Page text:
First, they add young Lex Luthor (Michael Rosenbaum) to the mix, knowing that he and Superman are fated to be (im)mortal enemies, but that for the present he and Clark are friends (after Clark saves Lex’s life in a car accident that should have killed them both). The key thing is that they truly are friends and that “Smallville” is as much about how Lex would become a super villain as it is about how Clark would become a super hero. Throw into the mix Daddy Dearest in the form of Lionel Luthor (John Glover), and Lex would have already pulled all of his hair out if it were not for what happened that fateful day in Smallville.


Second, is the brilliant reconceptualization of Superman’s arrival on earth where the small spacecraft shows up in the middle of a shower of glowing green meteors that are all that remains of the planet Krypton. As much as the little boy in that spaceship, those meteors change Smallville forever, turning a little girl into an orphans and a young boy bald, and the small Kansas town into the self proclaimed meteor capital of the world. More importantly, those little green rocks will have continue to have an impact as they cause a series of mutations with which young Clark will have to contend. This also accounts for the great in-joke that Clark always becomes a bumbling idiot around Lana because she wears a locket made of kryptonite. Third, there is the multi-purpose character of Chloe Sullivan (Allison Mack). The driving force of the Smallville High School student newspaper her “Wall of the Weird” documents all the strange things that have happened around Smallville since the meteor shower, making her the show’s resident mistress of exposition.

But she is also the tragic figure who longs for Clark the way he casts puppy dog glances at Lana, creating a nice example of teenage love triangle pathos. Overall, Miller and Gough had created an extremely solid premise for their series, which creates multi-dynamics for all of the plotlines. The first season (2001) is book ended by some great special effects, with the devastating arrival of the meteors in the pilot and the three twisters becoming one in the thrilling cliffhanger finale. My only serious complaint is that Schneider’s Jonathan Kent has too much of an angry edge, which takes away from his font of parental wisdom. Martha really needs to mellow him out so that he cuts Clark some slack. I understand that Jonathan is motivated by fears and concerns about his son, but I always liked the gentle influence personified by Glenn Ford in the first Christopher Reeve “Superman” film. Turning adolescent traumas into mutant monsters of the week is a hit and miss proposition, but that was true of the first season of “Buffy the Vampire Slayer” as well, and look at how well that series turned out. Yes, we can also throw into the mix that Clark and Lana are played by a couple of cute young actors. Welling is not too serious as the kid who is going to grow up to be the hero who stands for truth, justice, and the American way, and I was going to say Kruek was the WB’s new Katie Holmes except after her soft-core Lana scene in the school swimming pool goes way beyond the world’s biggest collection of midriff revealing tops. But the bottom line here is that either the Clark-Lana or the Clark-Lex would be enough to make this a good show and “Smallville” has both of them and a lot more, including the brilliant metaphor of the scarecrow immortalized in the DVD collection’s cover shot.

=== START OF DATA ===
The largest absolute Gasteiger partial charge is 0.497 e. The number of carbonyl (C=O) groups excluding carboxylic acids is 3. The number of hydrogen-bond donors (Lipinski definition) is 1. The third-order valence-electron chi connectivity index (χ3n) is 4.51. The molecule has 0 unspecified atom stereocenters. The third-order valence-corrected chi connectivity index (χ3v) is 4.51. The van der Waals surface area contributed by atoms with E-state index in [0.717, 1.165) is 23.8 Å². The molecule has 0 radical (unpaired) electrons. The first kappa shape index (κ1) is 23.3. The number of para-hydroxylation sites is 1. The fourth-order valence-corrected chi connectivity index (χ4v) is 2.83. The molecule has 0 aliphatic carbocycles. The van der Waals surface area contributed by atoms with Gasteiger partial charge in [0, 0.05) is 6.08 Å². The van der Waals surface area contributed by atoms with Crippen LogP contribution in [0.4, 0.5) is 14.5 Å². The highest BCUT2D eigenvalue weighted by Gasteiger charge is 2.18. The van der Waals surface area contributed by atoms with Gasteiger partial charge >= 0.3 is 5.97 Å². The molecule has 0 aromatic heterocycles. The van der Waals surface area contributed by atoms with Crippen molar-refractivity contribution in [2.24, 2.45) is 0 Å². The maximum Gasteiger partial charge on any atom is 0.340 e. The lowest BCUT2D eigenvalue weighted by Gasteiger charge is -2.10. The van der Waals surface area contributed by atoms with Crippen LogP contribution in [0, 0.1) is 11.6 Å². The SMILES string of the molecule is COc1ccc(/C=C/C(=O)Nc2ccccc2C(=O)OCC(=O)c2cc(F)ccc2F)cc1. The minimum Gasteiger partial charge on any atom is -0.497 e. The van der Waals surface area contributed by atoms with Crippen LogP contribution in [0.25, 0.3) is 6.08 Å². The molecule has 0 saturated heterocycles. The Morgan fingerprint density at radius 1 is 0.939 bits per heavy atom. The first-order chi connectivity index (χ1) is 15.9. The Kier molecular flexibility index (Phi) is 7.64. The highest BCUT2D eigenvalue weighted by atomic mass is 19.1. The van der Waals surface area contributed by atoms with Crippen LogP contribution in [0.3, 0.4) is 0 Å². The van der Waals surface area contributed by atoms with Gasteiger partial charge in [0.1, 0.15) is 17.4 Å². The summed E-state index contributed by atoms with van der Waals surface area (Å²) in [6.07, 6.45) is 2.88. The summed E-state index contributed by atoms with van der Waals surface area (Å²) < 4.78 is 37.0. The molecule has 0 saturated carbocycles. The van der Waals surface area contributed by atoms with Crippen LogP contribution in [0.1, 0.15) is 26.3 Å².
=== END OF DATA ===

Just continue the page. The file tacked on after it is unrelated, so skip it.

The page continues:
Starting a moment after the season one finale Smallville continues the story of Clark’s younger years. This season really stands out in memory, the sheer quality of the episodes is amazing, there are more memorable episodes in this series than in any other combined. Furthermore there is a movement away from “freak of the wekk” episodes, with several episodes reveolving around the characters and their backstory, not monsters and threats to them. Clark’s identity (as Kal-Ell is revealed to him, as is the fate of Krypton), Pete find oout about Clark’s secret, Red K causes havoc turning Clark into a moralless teenager, secrets about Clark’s adoption and Lex’s brother are revealed, Clark lays on his deathbed and Clark is told to leave Smallville and complete his father’s quest to rule the planet.

Along with these arks, there is the continuing storyline of Chloe and Clark, that was left hanging in Tempest, this slops both Clark and Lana coming closer as Chloe looks on sadly. Clark’s adoption is revealed to have been organised by Lionel Luthor (who is also blinded at the beginning of the season), Lionel and Lex jokel against each other as Lionel quashes Lexcorp, and Clark is appauled by the intrustions of his father. This is one of my favourite season, as it was for the viewing figures (check wiki), characters continue to eveolve and change, and leaving a fantastic cliifhanger which I won’t spoil. If you liked Season 1 you’ll love this, if you loved season 1 you’ll be overjoyed

Season 3 veers constantly between dark and light – light: Perry White arrives in Smallville – played fabulously and hilariously by Annette O’Toole’s real-life husband Michael McKean (note that they have no scenes together), the fact that Jor-El chose the Kents to raise his son; dark: Clark’s antics on Red Kryptonite resulting in serious health issues for Jonathan Kent, Lex’s forays into insanity and back again. There are mainly stand-alone stories this year, although there is the double-headed cliffhanger of Chloe’s apparent death and Clark being stripped of his humanity to be reborn as Kal-El. The actors continue to raise their game, although Sam Jones III seems to be phased out as the season progresses: a sure sign of his departure before the finale.